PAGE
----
'Crosses a line': New York Times publisher unleashes on Trump for accusing paper of 'treason'
President Donald Trump lies to reporters about the Mueller report (Screen cap).

On Wednesday, New York Times publisher A. G. Sulzberger wrote a blistering editorial in the Wall Street Journal, saying that President Donald Trump's latest attack on his paper "crosses a line."

First it was the "the failing New York Times." Then "fake news." Then "enemy of the people," wrote Sulzberger. "President Trump's escalating attacks on The New York Times have paralleled his broader barrage on American media. He's gone from misrepresenting our business, to assaulting our integrity, to demonizing our journalists with a phrase that’s been used by generations of demagogues. Now the president has escalated his attacks even further, accusing the Times of a crime so grave it is punishable by death.

Trump made the comment that the Times committed "a virtual act of treason" at his re-election kick-off rally in Orlando, Florida on Tuesday evening, in response to a recent article that revealed the intelligence community has been concealing their attacks on the Russian power grid from the president for fear he would countermand or expose the operation.

"Treason is the only crime explicitly defined in the U.S. Constitution," wrote Sulzberger. "The Founding Fathers knew the word's history as a weapon wielded by tyrants to justify the persecution and execution of enemies. They made its definition immutable — Article III reads: 'Treason against the United States, shall consist only in levying War against them, or in adhering to their Enemies, giving them Aid and Comfort' — to ensure that it couldn't be abused by politicians for self-serving attacks on rivals or critics. The crime is almost never prosecuted, but Mr. Trump has used the word dozens of times."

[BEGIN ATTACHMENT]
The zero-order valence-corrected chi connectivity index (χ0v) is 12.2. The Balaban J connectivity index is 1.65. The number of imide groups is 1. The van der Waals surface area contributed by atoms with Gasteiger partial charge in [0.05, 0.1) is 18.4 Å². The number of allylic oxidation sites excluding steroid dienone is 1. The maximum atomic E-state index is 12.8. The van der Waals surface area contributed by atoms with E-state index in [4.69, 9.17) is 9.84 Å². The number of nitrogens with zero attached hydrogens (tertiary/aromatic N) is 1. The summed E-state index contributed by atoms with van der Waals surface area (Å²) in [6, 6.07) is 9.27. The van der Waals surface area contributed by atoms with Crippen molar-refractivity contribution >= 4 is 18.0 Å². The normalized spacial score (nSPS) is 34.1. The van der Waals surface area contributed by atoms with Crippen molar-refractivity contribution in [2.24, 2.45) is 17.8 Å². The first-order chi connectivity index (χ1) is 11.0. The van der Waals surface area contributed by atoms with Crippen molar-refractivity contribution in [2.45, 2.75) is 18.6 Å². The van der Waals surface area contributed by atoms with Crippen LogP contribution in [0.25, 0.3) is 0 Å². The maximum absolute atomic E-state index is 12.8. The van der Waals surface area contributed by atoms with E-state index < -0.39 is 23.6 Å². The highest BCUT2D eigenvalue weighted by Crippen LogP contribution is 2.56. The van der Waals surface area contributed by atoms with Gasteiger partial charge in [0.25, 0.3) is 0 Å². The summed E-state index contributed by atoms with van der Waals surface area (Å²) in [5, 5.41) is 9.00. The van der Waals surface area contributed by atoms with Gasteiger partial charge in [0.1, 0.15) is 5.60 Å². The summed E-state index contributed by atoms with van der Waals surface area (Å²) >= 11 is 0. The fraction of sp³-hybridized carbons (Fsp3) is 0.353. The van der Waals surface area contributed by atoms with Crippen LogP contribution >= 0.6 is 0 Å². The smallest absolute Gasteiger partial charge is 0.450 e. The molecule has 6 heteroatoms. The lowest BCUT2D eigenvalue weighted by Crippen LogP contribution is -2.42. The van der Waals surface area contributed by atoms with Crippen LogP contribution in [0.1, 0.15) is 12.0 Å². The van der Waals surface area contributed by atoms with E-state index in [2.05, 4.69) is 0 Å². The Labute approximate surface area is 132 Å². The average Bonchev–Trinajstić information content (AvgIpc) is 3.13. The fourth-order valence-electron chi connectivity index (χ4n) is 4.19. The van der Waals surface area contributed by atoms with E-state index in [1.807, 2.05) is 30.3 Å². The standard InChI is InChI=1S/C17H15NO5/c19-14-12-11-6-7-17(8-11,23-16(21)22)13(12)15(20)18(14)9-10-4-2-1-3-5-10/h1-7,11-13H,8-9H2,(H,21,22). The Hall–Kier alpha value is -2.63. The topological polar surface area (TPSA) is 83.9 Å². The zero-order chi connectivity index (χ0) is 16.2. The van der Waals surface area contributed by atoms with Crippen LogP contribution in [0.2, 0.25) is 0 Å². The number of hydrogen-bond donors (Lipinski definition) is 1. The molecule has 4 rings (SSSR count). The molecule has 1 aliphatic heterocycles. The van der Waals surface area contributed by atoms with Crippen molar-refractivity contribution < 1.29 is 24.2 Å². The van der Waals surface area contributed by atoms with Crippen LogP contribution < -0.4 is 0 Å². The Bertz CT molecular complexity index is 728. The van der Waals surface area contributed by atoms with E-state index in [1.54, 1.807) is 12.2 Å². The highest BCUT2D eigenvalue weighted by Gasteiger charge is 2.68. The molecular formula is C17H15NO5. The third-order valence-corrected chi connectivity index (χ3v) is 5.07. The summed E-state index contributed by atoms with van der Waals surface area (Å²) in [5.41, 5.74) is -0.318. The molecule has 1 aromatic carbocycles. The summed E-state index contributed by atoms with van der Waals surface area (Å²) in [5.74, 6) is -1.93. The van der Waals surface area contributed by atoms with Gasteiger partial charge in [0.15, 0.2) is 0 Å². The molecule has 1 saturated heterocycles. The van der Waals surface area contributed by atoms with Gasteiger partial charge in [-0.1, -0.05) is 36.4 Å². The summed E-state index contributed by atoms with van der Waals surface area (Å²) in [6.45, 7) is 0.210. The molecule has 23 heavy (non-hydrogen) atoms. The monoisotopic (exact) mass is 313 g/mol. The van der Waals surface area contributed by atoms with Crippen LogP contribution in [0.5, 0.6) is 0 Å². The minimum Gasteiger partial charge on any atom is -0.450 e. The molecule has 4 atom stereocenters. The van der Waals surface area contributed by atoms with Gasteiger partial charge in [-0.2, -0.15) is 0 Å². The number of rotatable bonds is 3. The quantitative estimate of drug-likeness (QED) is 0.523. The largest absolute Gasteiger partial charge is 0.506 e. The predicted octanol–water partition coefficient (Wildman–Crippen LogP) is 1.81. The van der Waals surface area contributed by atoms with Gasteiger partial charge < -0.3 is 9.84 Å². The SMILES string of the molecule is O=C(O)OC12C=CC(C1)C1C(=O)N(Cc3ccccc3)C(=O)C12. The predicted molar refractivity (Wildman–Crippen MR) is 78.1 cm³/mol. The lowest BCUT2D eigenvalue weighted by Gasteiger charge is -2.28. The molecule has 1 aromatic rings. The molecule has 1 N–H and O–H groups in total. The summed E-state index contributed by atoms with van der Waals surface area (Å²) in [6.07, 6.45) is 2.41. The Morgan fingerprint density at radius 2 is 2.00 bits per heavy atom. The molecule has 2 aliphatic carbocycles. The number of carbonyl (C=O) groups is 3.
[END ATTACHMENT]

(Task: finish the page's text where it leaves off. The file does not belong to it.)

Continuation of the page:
Taken together with the president's obsessive war on White House leaks and his efforts to block mergers of media companies he dislikes, Sulzberger wrote, tremendous damage is being done to freedom of the press — especially since Trump's own refrain of "fake news" is now being repeated by dictators all around the world to crush dissent in their own countries.

"Over 167 years, through 33 presidential administrations, the Times has sought to serve America and its citizens by seeking the truth and helping people understand the world," concluded Sulzberger. "There is nothing we take more seriously than doing this work fairly and accurately, even when we are under attack. Mr. Trump's campaign against journalists should concern every patriotic American. A free, fair and independent press is essential to our country's strength and vitality and to every freedom that makes it great."